Nicholas Jones - Blog and Archive Website

Two pressing concerns for journalists were addressed head on by the Home Secretary, Mrs Theresa May, in a speech at the Journalists’ Charity’s annual reception at the Embassy of Ireland in London.

She gave an assurance that action was being taken to guard against the identification of journalists’ sources, and that there would be new safeguards on the length of time accused people could be held on pre-trial bail without charge.

Mrs May, welcomed by the Ambassador of Ireland Mr Dan Mulhall, was on fine form, complementing the charity on all the work it did to look after journalists who had fallen on hard times or were in need of help.

MPs at Westminster recognised the problem, and the House of Commons shared the concept of helping colleagues in distress, “but we just call it the House of Lords”.

She raised another laugh when describing how gripped she had been by Sunday television viewing on the BBC, “watching all those characters in War and Peace coming out in support of Mother Russia, and not least of all, Andrew Marr interviewing the Labour leader”.

While the ability of pro-Conservative newspapers to manipulate and often dictate the news agenda far outweighed the political impact of a burgeoning online discourse during the 2015 general election, there was no doubt that the power and reach of social media did have a profound effect on the conduct of the campaign.

Twitter, Facebook, YouTube and host of other inter-active services became the top destination for instant news and comment.

Political journalists complained that they had been deprived of the chance to question politicians with the thoroughness of previous elections, but in many ways they had been complicit in allowing the internet to become a pivotal channel of channel of communication.

All too often correspondents and presenters had themselves become slaves to social media, jostling with each other in cyber space in their clamour for attention.

Electioneering via the internet had led inexorably to a reduction in the opportunities for journalists to hold politicians to account.    

Corbyn ElectedComing to terms with the trials and tribulations of leading the Labour Party is proving a steep learning curve for Jeremy Corby, but he has had plenty of training for the media onslaught that he is having to endure.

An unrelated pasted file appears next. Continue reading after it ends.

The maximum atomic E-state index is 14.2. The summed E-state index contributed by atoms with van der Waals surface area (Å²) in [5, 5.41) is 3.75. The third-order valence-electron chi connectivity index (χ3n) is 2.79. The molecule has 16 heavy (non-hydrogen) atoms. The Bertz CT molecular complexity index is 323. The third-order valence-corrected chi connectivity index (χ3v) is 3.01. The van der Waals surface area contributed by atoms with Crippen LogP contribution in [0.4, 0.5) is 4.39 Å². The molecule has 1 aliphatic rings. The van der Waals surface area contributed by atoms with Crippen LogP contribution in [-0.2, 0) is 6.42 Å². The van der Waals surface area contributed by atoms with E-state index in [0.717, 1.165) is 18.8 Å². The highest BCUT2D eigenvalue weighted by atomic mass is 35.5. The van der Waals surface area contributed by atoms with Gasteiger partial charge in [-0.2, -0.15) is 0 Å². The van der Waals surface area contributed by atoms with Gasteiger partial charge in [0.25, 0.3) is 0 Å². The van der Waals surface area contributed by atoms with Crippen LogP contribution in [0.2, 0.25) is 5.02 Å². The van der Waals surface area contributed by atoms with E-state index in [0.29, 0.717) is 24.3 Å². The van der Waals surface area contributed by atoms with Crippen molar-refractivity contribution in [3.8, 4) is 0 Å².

I know from personal experience as a former BBC political correspondent that Corbyn’s durability under fire should not be underestimated.

His criticism in his acceptance speech of the unacceptable level of media intrusion being experienced by politicians was heartfelt – and something of a premonition given that five days later he was subjected to a frenzy of revelations about his relationship in the 1980s with Diane Abbott, the shadow international development secretary.

But Corbyn has remained steadfast and resolute for the last 30 years in the face of sustained denigration at the hands of Conservative-supporting newspapers and their erstwhile allies in New Labour.

Nicholas Jones at Hatfield pit, near Doncaster, which ceased production in July and is currently being dismantled and its shafts sealed.“If only”…if only there had been a deal in the 1980s the coal industry might have survived, says Nicholas Jones, who was a BBC labour and industrial correspondent during the 1984-85 miners’ strike.

I returned to Yorkshire for BBC Newsnight to report on the industry’s final demise, and to visit the UK’s very last deep mine that is still producing coal, but only for another few weeks.

Deep mining of coal will cease by the end of the year when the Kellingley pit near Castleford closes in early December.

As I stood in the yard, looking across as coal poured from the pit shaft conveyor, I was almost lost for words, sensing that an historic moment was only weeks away.

“I can hardly believe it…” were my opening words as I described the imminent demise of the Big K, the Yorkshire super pit that once employed 3,000 men, and was the biggest deep mine in Europe.

Jeremy Corbyn has given a flawless demonstration of a politician’s ability to seize a once in a lifetime’s opportunity to ignore all the demands of political packaging, and yet soar in popularity.
Seemingly without even trying he has dominated the campaign to elect a new leader of the Labour Party.

Rarely a day has gone by without him announcing yet another new policy initiative, challenging the legacy of the Blair and Brown years, sweeping away all the control freakery of New Labour.

Corbyn has been the beneficiary of a heady cocktail of political support: Labour’s political opponents have given him every encouragement; he has been egged on by the massed media; he has re-awakened and re-united the broad left; and to his credit has succeeded in attracting the support of previously disillusioned young and radical potential voters.